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Philip WhitfieldBy Philip Whitfield

The enemy of my enemy is my friend – Arab and Chinese proverb.

Fathom this out.

The Egyptian foreign policy moves towards rebelling against the United States and others who want to shape Egypt’s policies through their financial aids.

The words are those of Ambassador Mojtaba Amani, head of the Iranian Interests Office in Cairo in a dispatch from Xinhua’s Cairo correspondent to 57 Xuanwumenxi Street Beijing.

Thousands of people clack away in the Pencil Building housing China’s official news agency. Cairo is one of 107 foreign bureaus filing for Xinhua’s 20 newspapers, websites and 12 magazines in eight languages, including Arabic.

Xinhua reports directly to Zhongnanha the secretive compound housing the president’s imperious State Council and high-ups in the Communist Party’s Information and Propaganda section.

Say no more.

Amani granted Xinhua an exclusive interview after his boss the Iranian foreign minister Ali Akbar Salehi had what he described as a tete-a-tete with President Morsy – the first proper pow wow between Egypt and Iran since Egypt’s peace treaty with Israel in 1979.

The inky got a scoop.

The diplomatic corps? Apoplectic.

I’ll let you into a secret. Foreign scribblers hang out with all sorts of people they normally wouldn’t be seen dead with when countries batten down the hatches.

As Xinhua’s guy proved: They leak.

One of my better sources when I was posted to Ireland was a Russian ambassador. He blabbed more about the IRA than any Irish government official would.

During the cold war you’d ignore the Brit and American diplomatic drinks in Moscow and head off to the Italian, Peruvian and Guatemalan embassies to find some blabbermouth Bolshies if you needed copy.

In Saigon, I hung out with Australians during the final days. They were so busy plundering autos by day they’d welcome a cold one on the veranda of the Hotel Continental at night.

During the Angola civil war your best bet was a Belgian diamond smuggler.

Egypt? Official statements are best taken with a pinch of salt.

Egypt’s alluring pearls are sealed in clamshells, pried open with finicky tweezing.

Let’s return to Xinhua’s exclusive.

First, note the medium chosen by the Iranians – Xinhua. The story wasn’t written for people in Egypt. It was written for the Chinese leadership to read.

Iran is notorious for sclerotic, inept communications. So a quick way to get the message out was to call in the Chinese news agency.

In his interview the Iran ambassador said: Egypt and Iran have different positions on the Syrian crisis, yet they both reject foreign interference in Syria.

He meant: We began the discussions by identifying areas we could agree on and set aside those we don’t. That’s par for the course when the parties to a diplomatic discussion are carrying baggage heavy enough to fell an elephant.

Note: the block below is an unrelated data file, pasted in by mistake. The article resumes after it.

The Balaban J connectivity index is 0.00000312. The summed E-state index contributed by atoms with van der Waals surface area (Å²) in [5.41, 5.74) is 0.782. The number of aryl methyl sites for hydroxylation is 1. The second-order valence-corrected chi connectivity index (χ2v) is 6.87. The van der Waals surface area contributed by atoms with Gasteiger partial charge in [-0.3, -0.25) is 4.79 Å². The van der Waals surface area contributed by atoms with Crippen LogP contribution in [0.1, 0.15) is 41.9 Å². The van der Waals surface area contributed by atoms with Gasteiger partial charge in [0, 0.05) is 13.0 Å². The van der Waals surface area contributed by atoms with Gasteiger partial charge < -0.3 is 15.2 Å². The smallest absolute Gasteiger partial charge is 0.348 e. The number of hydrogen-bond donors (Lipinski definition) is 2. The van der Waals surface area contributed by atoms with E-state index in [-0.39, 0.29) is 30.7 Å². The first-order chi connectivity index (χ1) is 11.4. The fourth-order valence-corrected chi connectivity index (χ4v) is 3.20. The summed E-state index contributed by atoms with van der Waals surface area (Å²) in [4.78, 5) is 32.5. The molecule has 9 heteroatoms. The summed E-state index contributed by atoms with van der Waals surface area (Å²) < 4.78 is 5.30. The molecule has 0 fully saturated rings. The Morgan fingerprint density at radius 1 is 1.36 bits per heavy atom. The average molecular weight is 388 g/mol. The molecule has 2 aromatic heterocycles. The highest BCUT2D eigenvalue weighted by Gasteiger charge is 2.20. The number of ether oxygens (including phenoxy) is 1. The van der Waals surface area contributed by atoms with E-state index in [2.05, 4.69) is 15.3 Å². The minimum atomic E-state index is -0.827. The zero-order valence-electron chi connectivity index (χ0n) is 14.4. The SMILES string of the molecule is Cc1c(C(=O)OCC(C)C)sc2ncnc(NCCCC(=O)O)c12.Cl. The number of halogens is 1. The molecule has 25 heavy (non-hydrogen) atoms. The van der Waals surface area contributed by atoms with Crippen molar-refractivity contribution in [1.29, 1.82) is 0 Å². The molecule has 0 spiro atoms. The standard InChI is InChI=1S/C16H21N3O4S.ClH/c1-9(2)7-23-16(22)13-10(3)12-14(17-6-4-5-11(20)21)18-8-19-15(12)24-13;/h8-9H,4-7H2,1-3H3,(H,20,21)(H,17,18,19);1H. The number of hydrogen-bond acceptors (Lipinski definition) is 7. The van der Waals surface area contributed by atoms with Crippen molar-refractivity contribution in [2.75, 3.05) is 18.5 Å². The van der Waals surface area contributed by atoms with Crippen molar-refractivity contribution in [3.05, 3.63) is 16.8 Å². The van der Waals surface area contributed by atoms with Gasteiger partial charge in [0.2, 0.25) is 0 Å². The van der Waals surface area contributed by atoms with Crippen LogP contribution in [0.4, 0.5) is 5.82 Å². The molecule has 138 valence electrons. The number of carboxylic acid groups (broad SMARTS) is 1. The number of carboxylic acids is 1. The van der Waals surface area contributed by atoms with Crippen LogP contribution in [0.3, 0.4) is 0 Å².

Ambassador Amani ruled out the claims that Egypt was reluctant to normalise ties with Iran.

He telling the Chinese leadership: Morsy’s only interested in cash on the barrelhead. You know we’re broke. It’s up to you if you want a piece of the action.

The rest was eyewash, except for a titbit.

The ambassador praised the efforts of Egypt, Iran, Saudi Arabia and Turkey on Syria. He recommended involving other “neutral” states such as Pakistan, Indonesia and Malaysia to find a peaceful solution.

Pakistan mediating a foreign civil war? A trouserless man laughs at one with holes in his pants.

In a nutshell Iran is saying this: Trust Iran, China and Russia. The US, UK, the EU and pretty well everyone else are lubricious connivers.

Just in case Morsy missed the point, Xinhua quoted the Iranian ambassador thus: The United States interfere in the affairs of every place in the world, causing turmoil, violence and destruction, as in Afghanistan, Iraq and now in Syria.

Morsy gave as good as he got. The ambassador admitted Morsy told his foreign minister the non-completion of all “Egyptian revolutionary institutions” was the reason that Egypt was reluctant to establish full relations with Iranthe Egyptian side has some reservations, he added.

Some reservations?

Morsy’s itching for a photo-op with President Obama, which he can spin as: I stood up to the Big Kahuna.

Fat chance if Egypt’s moving towards rebelling against American aid, as Xinhua reports. Impossible, the US administration infers, unless Morsy’s anti-Semitism is repudiated.

If the Morsy-Obama huddle is perfunctorily put off it means Egypt is in the soup.

If Morsy accepts President Ahmadinejad’s invitation to chew the fat in Tehran for the second time in 12 months we’ll know something big’s up.

Mark Twain apologised to a friend for not having time to pen a short note. He’d have to make do with ramblings.

Xinhua boiled the interview down to 660 words. At three spoken words to the second the Iranian ambassador’s exclusive interview lasted all of three-and-a-bit minutes.

Fathom that.

Philip Whitfield is a Cairo commentator.

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